Looking through Psalm 137, Stanza 2: Worship that is Pleasing to God
We have considered our experience as God’s people in exile through stanza 1 of Psalm 137; now look at stanza 2, verses 5–6:
If I forget you, O Jerusalem,
let my right hand forget its skill!
Let my tongue stick to the roof of my mouth,
if I do not remember you,
if I do not set Jerusalem
above my highest joy!
Regardless of the situation in which we find ourselves, or perhaps better yet, because of the situation in which we find ourselves, we must worship. We must not forget the heavenly Jerusalem and all that it represents—it represents God’s instructions that he has given us for how he wants to be worshiped; it represents worship that is holy and distinct from pagan worship; it represents sweet communion with our God in his presence through the sacrifice of atonement that he has provided himself.
And so we must not forget—we must not cease to worship. If we forget what God has said about worship, if we forget his holy Temple and pure worship directed toward him alone following his guidance, then it would be better that we just not worship at all. If we dare forget Jerusalem and instead bring in the pagan world into our worship, then it would be better that our tongues stick to the roofs of our mouths so that we cannot sing. It would be better that our hands forget how to play.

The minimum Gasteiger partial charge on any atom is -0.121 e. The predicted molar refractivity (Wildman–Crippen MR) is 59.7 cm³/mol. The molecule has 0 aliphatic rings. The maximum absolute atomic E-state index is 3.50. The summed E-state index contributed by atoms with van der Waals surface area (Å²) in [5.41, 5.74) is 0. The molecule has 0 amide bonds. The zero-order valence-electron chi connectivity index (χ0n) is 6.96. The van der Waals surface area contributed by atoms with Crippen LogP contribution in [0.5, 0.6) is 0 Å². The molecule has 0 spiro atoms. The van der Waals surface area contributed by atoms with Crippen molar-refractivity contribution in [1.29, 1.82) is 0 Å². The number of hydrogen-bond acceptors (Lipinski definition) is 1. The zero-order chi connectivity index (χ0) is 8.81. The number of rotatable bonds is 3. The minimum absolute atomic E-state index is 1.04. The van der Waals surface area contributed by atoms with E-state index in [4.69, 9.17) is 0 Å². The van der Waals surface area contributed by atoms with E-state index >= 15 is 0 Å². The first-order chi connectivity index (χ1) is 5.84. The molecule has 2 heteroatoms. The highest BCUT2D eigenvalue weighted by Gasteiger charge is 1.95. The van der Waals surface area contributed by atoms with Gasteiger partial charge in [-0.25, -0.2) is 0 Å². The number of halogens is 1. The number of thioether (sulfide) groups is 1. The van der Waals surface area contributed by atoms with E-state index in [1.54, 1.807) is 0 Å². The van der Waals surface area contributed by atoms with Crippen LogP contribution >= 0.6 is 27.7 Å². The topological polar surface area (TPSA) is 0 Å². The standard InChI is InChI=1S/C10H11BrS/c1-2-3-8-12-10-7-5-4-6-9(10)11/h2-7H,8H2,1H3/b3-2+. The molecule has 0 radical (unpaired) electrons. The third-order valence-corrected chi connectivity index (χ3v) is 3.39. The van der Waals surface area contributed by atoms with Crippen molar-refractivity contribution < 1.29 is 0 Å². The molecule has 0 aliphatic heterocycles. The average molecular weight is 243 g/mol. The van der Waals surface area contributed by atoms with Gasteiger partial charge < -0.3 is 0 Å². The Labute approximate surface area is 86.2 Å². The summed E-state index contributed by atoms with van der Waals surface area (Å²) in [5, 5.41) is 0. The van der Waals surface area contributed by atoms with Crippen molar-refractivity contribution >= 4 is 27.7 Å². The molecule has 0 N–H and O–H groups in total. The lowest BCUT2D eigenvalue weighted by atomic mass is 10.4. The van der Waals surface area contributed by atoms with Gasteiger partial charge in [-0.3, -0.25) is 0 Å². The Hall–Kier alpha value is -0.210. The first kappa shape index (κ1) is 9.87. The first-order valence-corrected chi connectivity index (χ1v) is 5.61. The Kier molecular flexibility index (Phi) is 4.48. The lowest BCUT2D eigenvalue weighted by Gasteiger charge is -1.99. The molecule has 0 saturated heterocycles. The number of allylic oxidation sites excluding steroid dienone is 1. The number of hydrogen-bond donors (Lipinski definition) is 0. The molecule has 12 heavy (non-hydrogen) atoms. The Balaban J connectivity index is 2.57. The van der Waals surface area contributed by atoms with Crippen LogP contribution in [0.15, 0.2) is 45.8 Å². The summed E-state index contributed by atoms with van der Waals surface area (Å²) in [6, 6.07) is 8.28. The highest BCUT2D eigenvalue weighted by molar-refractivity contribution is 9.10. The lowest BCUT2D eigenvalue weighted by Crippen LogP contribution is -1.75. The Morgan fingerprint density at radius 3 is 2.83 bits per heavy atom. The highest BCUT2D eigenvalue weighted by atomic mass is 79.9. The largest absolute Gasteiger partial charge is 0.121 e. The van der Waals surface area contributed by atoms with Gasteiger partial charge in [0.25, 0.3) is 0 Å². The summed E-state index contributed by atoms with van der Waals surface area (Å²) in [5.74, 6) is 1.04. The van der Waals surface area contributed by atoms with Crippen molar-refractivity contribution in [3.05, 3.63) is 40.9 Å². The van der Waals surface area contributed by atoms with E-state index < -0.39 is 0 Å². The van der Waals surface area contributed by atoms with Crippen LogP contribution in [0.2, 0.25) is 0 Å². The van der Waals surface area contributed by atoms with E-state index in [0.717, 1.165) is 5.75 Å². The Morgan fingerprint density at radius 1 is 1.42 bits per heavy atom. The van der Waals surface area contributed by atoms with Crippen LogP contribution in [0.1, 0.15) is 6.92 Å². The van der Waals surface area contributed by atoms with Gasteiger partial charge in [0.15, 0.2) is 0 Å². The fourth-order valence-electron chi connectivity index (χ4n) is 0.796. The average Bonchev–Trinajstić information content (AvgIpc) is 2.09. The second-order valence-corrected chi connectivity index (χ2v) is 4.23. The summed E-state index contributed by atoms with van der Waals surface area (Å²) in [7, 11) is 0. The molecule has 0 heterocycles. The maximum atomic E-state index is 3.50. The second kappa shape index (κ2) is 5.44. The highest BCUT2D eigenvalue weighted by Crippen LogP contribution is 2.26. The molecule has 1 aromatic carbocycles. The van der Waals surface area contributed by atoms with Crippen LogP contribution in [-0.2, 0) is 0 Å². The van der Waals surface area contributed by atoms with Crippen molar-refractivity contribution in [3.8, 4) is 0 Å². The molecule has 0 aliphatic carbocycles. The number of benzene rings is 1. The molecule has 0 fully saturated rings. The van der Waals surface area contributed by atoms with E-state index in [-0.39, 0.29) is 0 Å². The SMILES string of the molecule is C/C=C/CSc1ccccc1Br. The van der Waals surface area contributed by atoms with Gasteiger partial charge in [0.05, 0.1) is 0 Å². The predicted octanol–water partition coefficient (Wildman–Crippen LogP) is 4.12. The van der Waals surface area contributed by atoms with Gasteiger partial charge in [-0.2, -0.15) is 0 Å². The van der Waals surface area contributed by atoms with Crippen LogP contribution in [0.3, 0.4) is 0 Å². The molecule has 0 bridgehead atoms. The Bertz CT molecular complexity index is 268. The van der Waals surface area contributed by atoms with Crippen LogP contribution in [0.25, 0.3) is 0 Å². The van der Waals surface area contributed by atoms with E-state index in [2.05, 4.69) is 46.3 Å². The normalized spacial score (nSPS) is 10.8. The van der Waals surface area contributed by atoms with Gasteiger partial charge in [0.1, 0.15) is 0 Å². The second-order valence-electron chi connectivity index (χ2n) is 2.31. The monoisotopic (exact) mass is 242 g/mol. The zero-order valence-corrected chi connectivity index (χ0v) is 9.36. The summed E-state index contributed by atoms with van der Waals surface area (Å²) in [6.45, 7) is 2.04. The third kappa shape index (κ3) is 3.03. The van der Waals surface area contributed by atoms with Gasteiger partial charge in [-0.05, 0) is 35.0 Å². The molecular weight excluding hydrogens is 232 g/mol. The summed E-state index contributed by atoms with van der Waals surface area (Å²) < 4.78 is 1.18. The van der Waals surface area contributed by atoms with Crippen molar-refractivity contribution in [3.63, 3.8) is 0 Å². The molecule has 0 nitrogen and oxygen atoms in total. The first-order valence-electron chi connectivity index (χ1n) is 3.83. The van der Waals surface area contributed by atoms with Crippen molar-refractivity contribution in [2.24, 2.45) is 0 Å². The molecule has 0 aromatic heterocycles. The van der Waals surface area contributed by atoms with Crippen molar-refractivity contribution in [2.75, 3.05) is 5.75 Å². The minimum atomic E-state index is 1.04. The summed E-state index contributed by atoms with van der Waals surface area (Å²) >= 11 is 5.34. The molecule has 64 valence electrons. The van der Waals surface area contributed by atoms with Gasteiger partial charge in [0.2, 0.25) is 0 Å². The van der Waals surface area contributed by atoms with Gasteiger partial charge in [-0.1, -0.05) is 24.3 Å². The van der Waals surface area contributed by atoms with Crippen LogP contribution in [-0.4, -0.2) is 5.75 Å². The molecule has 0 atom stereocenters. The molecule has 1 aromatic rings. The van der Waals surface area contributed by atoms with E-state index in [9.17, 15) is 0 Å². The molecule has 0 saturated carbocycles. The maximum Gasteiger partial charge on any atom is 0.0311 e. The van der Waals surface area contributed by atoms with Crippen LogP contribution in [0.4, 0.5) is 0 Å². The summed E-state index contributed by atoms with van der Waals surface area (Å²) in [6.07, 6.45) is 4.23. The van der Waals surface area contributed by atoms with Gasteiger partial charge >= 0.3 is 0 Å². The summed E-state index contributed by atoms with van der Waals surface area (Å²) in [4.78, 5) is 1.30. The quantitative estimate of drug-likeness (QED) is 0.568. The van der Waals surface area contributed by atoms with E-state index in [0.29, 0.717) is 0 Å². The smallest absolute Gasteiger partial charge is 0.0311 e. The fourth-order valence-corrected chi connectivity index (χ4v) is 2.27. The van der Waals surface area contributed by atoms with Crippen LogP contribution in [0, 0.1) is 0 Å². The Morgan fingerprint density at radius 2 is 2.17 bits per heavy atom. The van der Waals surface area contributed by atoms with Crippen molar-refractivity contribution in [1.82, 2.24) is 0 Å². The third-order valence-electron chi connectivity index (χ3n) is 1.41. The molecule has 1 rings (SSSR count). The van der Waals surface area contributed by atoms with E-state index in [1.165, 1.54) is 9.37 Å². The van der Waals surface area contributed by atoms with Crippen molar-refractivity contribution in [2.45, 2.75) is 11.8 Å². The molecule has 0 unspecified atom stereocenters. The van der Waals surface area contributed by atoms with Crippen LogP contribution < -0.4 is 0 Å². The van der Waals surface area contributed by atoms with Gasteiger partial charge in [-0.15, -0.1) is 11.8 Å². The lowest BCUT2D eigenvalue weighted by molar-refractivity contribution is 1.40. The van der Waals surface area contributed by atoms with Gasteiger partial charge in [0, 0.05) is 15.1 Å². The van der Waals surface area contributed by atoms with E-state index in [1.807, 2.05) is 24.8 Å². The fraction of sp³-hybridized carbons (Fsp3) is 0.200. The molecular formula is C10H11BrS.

But we must not forget. We must remember that we are citizens of Zion, the city of the living God, the heavenly Jerusalem. We long for that city!
Jerusalem the golden, with milk and honey blest,
Beneath thy contemplation sink heart and voice oppressed.
I know not, O I know not, what joys await us there,
What radiancy of glory, what bliss beyond compare.
Jerusalem, my happy home,
name ever dear to me,
when shall my labours have an end,
thy joys when shall I see?
Glorious things of thee are spoken,
Zion, city of our God.
God, whose word cannot be broken,
formed thee for his own abode.
On the Rock of Ages founded,
what can shake thy sure repose?
With salvation’s walls surrounded,
thou may’st smile at all thy foes.
We long to be in the presence of God, in his city, in his temple, where we will no longer fear our foes. And, in fact, through faith when we worship, we do come to that city and join our voices with angels in festal gathering and the saints who have gone before us.
And one day, faith will be sight. And what we do now in faith we will experience physically. But for now, while we are here in this strange land, we mustn’t forget—we must worship God as he pleases, resisting religious syncretism, and longing for our happy home.
So what can we do? What can we do who are trying not to forget, who are trying to worship God in a way that pleases him in an environment that is hostile to this and when some of our own people are compromising?
About Scott Aniol
Scott Aniol is the founder and Executive Director of Religious Affections Ministries. He is director of doctoral worship studies at Southwestern Baptist Theological Seminary, where he teaches courses in ministry, worship, hymnology, aesthetics, culture, and philosophy. He is the author of Worship in Song: A Biblical Approach to Music and Worship, Sound Worship: A Guide to Making Musical Choices in a Noisy World, and By the Waters of Babylon: Worship in a Post-Christian Culture, and speaks around the country in churches and conferences. He is an elder in his church in Fort Worth, TX where he resides with his wife and four children. Views posted here are his own and not necessarily those of his employer.